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For EMR/EHR software subscriptions, a small solo practice can expect to pay about $250 per month ($3000 per year), but many plans are available for as low as $99 per month ($1188 per year). Training staff to use the software costs an average of $1500. The average solo practice spends $25,000 upfront on hardware costs when implementing an EMR/EHR system. The cost of adopting EMR/EHR software for a medical practice depends largely on the practice size, as well as their hardware needs.
Equipping your practice with an electronic medical record (EMR) or electronic health record (EHR) software system is becoming a necessity for modern medicine. But in order to adopt this technology, providers must make a significant investment. We’ve provided you with a detailed account of the factors that need to be considered in the software selection process, as well as the various costs required for implementation.
When it comes to EMR/EHR software, the amount you spend will be determined most by the size of your practice. The benchmark of affordability for small practices is less than $500 per month.
Most EMR/EHR vendors offer their software via monthly subscriptions, with many requiring long-term contracts. It’s not unusual to find software meant for small practices available for about $99-$400 per month, per provider.
Recent research has found that the average practice spends a little over $1500 on training their staff to use newly adopted EMR/EHR software.
The average upfront cost to implement EMR/EHR software use is $26,000 for practices that use a cloud-hosted service, and $33,000 that host their software via on-premise servers.
The average solo practice reports an upfront cost of $25,000 for practice-wide hardware, and just over $7000 for the individual physician. These costs come from the need to acquire a range of devices.
Most modern EMR/EHR softwares are offered with cloud hosting services, so that you do not need to worry about acquiring, maintaining, and powering your own servers. However, if you do need to purchase your own servers to run your system, then there will be significant additional costs.
Business servers typically cost $500-$1000 each, but may easily rise to $3000 or more. You may need to purchase more than one if you have a significant amount of data that will need to be supported. Renting a server can cost $100-$200 per month. Server installation professionals usually charge $100 per hour, and may need 4-5 hours to set up a server ($400-$500). Then, the average cost to power and run a server is about $100 per month ($1200 annually).
In total, the upfront costs of purchasing and setting up a server could be as low as $900 or as high as $3500+.
If you still need to set up wireless internet in your office, you will need to buy a router ($75-$400). Professional set up can cost $50-$150 per hour. It typically costs $60-$400 per month for internet service.
Finally, you will need computers, and possibly mobile tablets to run and use your EMR/EHR software. The cost of business computer systems can be $400-$3500 each, or $1950 on average. Tablets cost anywhere from $200-$1200.
Setting up a small practice with 5 computers, 2 tablets, a server, and a router, would cost almost $13,690 upfront.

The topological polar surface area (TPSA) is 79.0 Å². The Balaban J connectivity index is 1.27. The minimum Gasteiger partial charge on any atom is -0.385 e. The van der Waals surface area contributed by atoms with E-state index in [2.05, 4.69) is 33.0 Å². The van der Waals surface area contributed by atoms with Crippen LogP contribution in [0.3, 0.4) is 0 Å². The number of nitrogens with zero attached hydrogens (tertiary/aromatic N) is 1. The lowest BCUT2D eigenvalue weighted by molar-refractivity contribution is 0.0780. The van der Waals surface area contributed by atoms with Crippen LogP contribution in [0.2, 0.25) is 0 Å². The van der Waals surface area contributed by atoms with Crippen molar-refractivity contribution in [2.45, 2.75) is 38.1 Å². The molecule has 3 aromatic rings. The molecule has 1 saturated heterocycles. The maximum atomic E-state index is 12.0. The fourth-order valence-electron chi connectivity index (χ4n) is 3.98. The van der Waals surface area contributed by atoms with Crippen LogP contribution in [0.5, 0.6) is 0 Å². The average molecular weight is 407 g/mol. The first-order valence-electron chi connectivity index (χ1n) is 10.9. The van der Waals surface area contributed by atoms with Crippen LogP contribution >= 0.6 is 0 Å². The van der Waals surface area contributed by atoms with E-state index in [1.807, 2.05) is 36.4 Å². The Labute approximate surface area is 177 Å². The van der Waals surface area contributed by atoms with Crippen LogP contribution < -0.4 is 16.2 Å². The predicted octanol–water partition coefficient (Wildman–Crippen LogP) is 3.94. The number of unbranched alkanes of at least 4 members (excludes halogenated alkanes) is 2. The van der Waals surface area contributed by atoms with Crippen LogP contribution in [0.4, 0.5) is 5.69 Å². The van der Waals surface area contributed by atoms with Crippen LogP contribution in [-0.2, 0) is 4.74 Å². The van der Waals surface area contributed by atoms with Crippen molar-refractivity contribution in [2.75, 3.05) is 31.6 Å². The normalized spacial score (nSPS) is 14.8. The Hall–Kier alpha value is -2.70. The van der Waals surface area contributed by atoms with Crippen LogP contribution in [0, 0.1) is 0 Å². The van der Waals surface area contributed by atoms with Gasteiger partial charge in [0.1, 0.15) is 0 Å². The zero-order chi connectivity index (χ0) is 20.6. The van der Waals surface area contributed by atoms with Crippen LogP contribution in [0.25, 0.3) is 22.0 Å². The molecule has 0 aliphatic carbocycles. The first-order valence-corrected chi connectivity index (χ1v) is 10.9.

NueMD is a cloud-based EHR and medical billing software that is a good choice for small to mid-sized providers who need to prioritize affordability. It is ONC-ATCB certified and HIPAA-compliant. The program allows for appointment scheduling, e-perscribing, e-labs, and processing of an unlimited number of claims. A mobile app is avialable for use on iOS and Android devices.
- There is no free trial or free version of NueMD, but they do offer a free and personalized live demo.
- Those who sign up for a demo receive a $25 Amazon gift card.
- Plans start at $99 per month, per user.
- 24/7 support from live representatives is available to subscribers.
Practice Fusion is ranked by SK&A as America’s leading cloud-based ambulatory EHR platform. It is HIPAA-compliant and ONC-ATCB certified. The software has an innovative “smart charting” feature that adapts to your typical workflow. Data entry is streamlined with custom shortcuts, frequent order lists, and templates. The program includes billing, but is also compatible with third-party billing software. It is made with a focus on small and independent providers.
- Practice Fusion offers a free trial.
- Patient portals are included for free.
- Subscriptions are $149 per month, per provider, and are bound to annual contracts.
- Each provider license includes 3 licenses for Signing Staff (users who sign charts and other documents).
- All non-signing staff can be added as users for free.
Praxis EMR is a cloud-based EMR/EHR software that is highly ranked in terms of both user recommendations and usability. The program offers telemedicine capabilities, an adapting AI-based system, and a completely custom structure. The software does not use templates, as it contends that template-free charting, etc. is faster and less prone to error. Praxis reports that its providers experience revenue increases of 30% to 40% from daily use. It is ONC-ATCB certified and HIPAA-compliant. The program is made with small to mid-sized practices in mind.
- A free video demo is available.
- Praxis offers “Start Up” plans that permit lower payments for the first 3, 6, or 12 months of your contract.
- Credentialing setup for e-billing and e-claims is included for free.
- Personalized training for your full staff comes free with your plan.
- Praxis plans start at $219 per month.
Managing patient records digitally is the new standard for medical practices. If you have yet to adopt digital practice and record management, or are planning to start a new practice, implementing an EMR/EHR system can result in major benefits for your office and your patients.
1. EMR/EHR Software can Enhance Patient Care